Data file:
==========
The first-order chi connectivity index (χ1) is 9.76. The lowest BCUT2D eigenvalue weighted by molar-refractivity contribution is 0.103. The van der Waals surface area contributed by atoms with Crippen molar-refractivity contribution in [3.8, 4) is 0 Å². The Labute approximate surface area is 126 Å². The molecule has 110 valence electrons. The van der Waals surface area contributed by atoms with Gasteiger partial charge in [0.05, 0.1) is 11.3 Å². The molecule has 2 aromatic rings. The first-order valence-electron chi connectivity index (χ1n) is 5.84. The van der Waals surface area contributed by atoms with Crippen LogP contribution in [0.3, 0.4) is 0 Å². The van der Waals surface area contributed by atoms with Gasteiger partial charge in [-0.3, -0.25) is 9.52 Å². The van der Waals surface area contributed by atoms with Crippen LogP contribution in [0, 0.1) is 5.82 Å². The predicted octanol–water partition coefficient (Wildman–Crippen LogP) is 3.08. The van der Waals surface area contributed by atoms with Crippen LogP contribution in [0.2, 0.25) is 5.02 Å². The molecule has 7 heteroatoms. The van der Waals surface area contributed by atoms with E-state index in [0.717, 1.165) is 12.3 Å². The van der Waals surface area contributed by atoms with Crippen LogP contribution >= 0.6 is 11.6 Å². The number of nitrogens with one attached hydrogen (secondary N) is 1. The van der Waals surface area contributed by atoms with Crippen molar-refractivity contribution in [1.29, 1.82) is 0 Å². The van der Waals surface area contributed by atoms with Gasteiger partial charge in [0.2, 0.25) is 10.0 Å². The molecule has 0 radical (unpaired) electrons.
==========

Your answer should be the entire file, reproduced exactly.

The first-order chi connectivity index (χ1) is 9.76. The lowest BCUT2D eigenvalue weighted by molar-refractivity contribution is 0.103. The van der Waals surface area contributed by atoms with Crippen molar-refractivity contribution in [3.8, 4) is 0 Å². The Labute approximate surface area is 126 Å². The molecule has 110 valence electrons. The van der Waals surface area contributed by atoms with Gasteiger partial charge in [0.05, 0.1) is 11.3 Å². The molecule has 2 aromatic rings. The first-order valence-electron chi connectivity index (χ1n) is 5.84. The van der Waals surface area contributed by atoms with Crippen LogP contribution in [0.3, 0.4) is 0 Å². The van der Waals surface area contributed by atoms with Gasteiger partial charge in [-0.3, -0.25) is 9.52 Å². The van der Waals surface area contributed by atoms with Crippen LogP contribution in [0, 0.1) is 5.82 Å². The predicted octanol–water partition coefficient (Wildman–Crippen LogP) is 3.08. The van der Waals surface area contributed by atoms with Crippen LogP contribution in [0.2, 0.25) is 5.02 Å². The molecule has 7 heteroatoms. The van der Waals surface area contributed by atoms with E-state index in [0.717, 1.165) is 12.3 Å². The van der Waals surface area contributed by atoms with Crippen LogP contribution >= 0.6 is 11.6 Å². The number of nitrogens with one attached hydrogen (secondary N) is 1. The van der Waals surface area contributed by atoms with Crippen molar-refractivity contribution in [1.29, 1.82) is 0 Å². The van der Waals surface area contributed by atoms with Gasteiger partial charge in [0.2, 0.25) is 10.0 Å². The molecule has 0 radical (unpaired) electrons.